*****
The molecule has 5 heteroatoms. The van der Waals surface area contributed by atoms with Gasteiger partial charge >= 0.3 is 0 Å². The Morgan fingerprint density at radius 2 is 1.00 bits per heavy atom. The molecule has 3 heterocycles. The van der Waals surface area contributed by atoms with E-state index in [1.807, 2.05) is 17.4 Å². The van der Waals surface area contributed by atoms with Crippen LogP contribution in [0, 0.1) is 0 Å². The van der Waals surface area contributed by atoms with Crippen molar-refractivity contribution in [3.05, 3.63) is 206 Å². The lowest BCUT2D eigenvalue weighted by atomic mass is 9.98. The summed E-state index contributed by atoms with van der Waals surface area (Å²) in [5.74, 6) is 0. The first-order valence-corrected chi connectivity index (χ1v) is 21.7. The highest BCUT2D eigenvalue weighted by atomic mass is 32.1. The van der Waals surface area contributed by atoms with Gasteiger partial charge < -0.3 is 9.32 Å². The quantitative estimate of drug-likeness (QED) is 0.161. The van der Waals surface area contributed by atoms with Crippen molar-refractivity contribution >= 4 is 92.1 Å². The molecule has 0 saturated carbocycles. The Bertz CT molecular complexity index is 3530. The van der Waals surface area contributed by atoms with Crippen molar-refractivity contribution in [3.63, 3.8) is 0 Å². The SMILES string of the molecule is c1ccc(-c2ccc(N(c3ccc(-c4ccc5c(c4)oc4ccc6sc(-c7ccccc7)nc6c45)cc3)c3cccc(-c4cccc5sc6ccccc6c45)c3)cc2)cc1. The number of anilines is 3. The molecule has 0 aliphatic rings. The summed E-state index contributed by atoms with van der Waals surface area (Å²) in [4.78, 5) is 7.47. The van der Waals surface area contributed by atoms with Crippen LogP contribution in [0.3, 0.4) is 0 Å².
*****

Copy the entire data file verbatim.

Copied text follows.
The molecule has 5 heteroatoms. The van der Waals surface area contributed by atoms with Gasteiger partial charge >= 0.3 is 0 Å². The Morgan fingerprint density at radius 2 is 1.00 bits per heavy atom. The molecule has 3 heterocycles. The van der Waals surface area contributed by atoms with E-state index in [1.807, 2.05) is 17.4 Å². The van der Waals surface area contributed by atoms with Crippen LogP contribution in [0, 0.1) is 0 Å². The van der Waals surface area contributed by atoms with Crippen molar-refractivity contribution in [3.05, 3.63) is 206 Å². The lowest BCUT2D eigenvalue weighted by atomic mass is 9.98. The summed E-state index contributed by atoms with van der Waals surface area (Å²) in [5.74, 6) is 0. The first-order valence-corrected chi connectivity index (χ1v) is 21.7. The highest BCUT2D eigenvalue weighted by atomic mass is 32.1. The van der Waals surface area contributed by atoms with Gasteiger partial charge < -0.3 is 9.32 Å². The quantitative estimate of drug-likeness (QED) is 0.161. The van der Waals surface area contributed by atoms with Crippen molar-refractivity contribution >= 4 is 92.1 Å². The molecule has 0 saturated carbocycles. The Bertz CT molecular complexity index is 3530. The van der Waals surface area contributed by atoms with Crippen molar-refractivity contribution in [3.63, 3.8) is 0 Å². The SMILES string of the molecule is c1ccc(-c2ccc(N(c3ccc(-c4ccc5c(c4)oc4ccc6sc(-c7ccccc7)nc6c45)cc3)c3cccc(-c4cccc5sc6ccccc6c45)c3)cc2)cc1. The number of anilines is 3. The molecule has 0 aliphatic rings. The summed E-state index contributed by atoms with van der Waals surface area (Å²) in [4.78, 5) is 7.47. The van der Waals surface area contributed by atoms with Crippen LogP contribution in [0.3, 0.4) is 0 Å².